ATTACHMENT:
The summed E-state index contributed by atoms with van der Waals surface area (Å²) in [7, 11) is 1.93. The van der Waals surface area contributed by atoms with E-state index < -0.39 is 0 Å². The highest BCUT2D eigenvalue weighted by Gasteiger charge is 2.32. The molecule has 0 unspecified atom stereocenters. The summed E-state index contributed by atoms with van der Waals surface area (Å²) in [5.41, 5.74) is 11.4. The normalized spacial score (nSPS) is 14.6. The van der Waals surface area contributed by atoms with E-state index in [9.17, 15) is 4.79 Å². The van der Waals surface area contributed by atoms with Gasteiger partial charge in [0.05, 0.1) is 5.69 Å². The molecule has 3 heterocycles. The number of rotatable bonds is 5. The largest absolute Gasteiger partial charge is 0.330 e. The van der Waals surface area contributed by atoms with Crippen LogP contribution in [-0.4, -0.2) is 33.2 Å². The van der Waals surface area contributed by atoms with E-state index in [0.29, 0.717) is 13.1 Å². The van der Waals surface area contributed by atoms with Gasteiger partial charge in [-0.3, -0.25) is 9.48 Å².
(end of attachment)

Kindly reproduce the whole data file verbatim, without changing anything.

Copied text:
The summed E-state index contributed by atoms with van der Waals surface area (Å²) in [7, 11) is 1.93. The van der Waals surface area contributed by atoms with E-state index < -0.39 is 0 Å². The highest BCUT2D eigenvalue weighted by Gasteiger charge is 2.32. The molecule has 0 unspecified atom stereocenters. The summed E-state index contributed by atoms with van der Waals surface area (Å²) in [5.41, 5.74) is 11.4. The normalized spacial score (nSPS) is 14.6. The van der Waals surface area contributed by atoms with E-state index in [9.17, 15) is 4.79 Å². The van der Waals surface area contributed by atoms with Gasteiger partial charge in [0.05, 0.1) is 5.69 Å². The molecule has 3 heterocycles. The number of rotatable bonds is 5. The largest absolute Gasteiger partial charge is 0.330 e. The van der Waals surface area contributed by atoms with Crippen LogP contribution in [-0.4, -0.2) is 33.2 Å². The van der Waals surface area contributed by atoms with E-state index in [0.29, 0.717) is 13.1 Å². The van der Waals surface area contributed by atoms with Gasteiger partial charge in [-0.3, -0.25) is 9.48 Å².